A federal court in Idaho has upheld the state’s “roadless rule,” rejecting environmental group arguments that the state plan, which allows logging and mining, would damage endangered wildlife and wilderness. Jayne v. Rey, No. 09-015 (D. Idaho 1/29/11). Approved by the U.S. Forest Service in 2008, the Idaho plan involves opening 5,700 acres of underdeveloped backcountry for phosphate mining in the Caribou-Targhee National Forest, as well as road building and logging on more than 442,000 acres.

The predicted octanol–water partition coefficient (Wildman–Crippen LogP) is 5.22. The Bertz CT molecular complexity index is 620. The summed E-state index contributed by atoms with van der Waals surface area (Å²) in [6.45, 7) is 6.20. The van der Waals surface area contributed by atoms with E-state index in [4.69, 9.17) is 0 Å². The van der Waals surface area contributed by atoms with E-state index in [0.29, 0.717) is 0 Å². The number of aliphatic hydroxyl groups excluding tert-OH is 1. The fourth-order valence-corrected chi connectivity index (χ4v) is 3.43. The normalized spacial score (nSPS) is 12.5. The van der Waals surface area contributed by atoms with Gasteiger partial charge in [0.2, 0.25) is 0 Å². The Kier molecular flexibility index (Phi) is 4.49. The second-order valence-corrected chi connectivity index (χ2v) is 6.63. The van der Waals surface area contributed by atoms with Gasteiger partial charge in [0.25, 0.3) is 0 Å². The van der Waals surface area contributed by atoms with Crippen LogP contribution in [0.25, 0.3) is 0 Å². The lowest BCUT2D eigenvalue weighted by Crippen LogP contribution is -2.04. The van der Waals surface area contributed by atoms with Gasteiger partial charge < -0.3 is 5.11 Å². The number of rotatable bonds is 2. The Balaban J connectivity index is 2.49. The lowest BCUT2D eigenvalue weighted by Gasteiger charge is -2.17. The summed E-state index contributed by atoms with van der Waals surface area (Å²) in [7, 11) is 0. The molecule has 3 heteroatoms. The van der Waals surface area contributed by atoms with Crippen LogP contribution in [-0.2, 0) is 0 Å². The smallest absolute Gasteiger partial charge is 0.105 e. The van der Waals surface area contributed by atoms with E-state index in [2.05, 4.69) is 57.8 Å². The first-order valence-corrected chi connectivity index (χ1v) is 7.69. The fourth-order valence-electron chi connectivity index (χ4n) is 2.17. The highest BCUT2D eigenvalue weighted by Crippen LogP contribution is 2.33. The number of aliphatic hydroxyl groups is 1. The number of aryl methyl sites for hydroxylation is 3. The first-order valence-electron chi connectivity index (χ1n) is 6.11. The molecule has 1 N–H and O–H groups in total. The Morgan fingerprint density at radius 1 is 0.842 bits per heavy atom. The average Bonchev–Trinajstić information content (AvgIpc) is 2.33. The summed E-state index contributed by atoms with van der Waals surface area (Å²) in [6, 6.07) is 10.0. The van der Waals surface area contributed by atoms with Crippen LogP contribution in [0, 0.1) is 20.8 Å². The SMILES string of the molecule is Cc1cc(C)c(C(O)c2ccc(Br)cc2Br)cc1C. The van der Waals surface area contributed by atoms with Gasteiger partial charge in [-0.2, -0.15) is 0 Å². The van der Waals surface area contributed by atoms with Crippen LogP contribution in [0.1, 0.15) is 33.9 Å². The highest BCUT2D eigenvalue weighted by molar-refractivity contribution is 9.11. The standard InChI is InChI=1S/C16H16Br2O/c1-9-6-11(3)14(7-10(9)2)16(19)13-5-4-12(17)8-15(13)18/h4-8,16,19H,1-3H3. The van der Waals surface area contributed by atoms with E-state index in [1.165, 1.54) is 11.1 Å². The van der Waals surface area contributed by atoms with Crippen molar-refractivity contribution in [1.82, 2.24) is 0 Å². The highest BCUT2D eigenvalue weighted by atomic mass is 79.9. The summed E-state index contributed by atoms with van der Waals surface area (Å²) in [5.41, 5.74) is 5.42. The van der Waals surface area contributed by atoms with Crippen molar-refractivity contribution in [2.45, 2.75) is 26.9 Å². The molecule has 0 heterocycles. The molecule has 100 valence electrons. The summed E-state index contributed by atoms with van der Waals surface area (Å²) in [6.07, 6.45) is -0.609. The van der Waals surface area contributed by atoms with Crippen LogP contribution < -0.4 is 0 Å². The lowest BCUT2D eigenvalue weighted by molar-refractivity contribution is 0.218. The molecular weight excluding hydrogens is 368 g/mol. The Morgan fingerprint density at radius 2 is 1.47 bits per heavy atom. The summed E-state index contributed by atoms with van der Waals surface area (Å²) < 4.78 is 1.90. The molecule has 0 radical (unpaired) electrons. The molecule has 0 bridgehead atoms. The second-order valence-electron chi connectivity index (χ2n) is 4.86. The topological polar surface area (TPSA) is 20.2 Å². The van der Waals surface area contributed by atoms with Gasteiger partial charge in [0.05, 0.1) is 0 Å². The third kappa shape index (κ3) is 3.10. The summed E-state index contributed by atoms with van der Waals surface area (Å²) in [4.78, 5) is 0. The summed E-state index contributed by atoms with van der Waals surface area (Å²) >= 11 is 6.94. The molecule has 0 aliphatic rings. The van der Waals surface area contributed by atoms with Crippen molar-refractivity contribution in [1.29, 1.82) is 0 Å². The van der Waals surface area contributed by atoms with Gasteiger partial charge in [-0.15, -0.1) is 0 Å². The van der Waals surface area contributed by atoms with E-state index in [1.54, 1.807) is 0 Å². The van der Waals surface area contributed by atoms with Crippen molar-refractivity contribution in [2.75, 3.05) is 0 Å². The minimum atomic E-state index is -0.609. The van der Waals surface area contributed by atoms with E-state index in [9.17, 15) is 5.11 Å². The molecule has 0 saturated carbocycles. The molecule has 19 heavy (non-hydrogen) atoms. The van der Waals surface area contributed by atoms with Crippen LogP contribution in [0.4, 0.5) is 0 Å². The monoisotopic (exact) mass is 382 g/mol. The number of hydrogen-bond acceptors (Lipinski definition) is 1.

In January 2009, a coalition of conservation groups, including the Sierra Club, Wilderness Society and Greater Yellowstone Coalition, sued the U.S. Department of Agriculture and Department of Interior, alleging that the plan would destroy pristine habitat and harm threatened and endangered species, such as caribou and grizzly bears. They alleged violations of the Endangered Species Act (ESA), NEPA and the Wyoming Wilderness Act. The court rejected plaintiff’s arguments, ruling that the Idaho plan did not violate the law, and upheld the Forest Service’s approval of the plan, which contained assurances that the statutes would not be violated.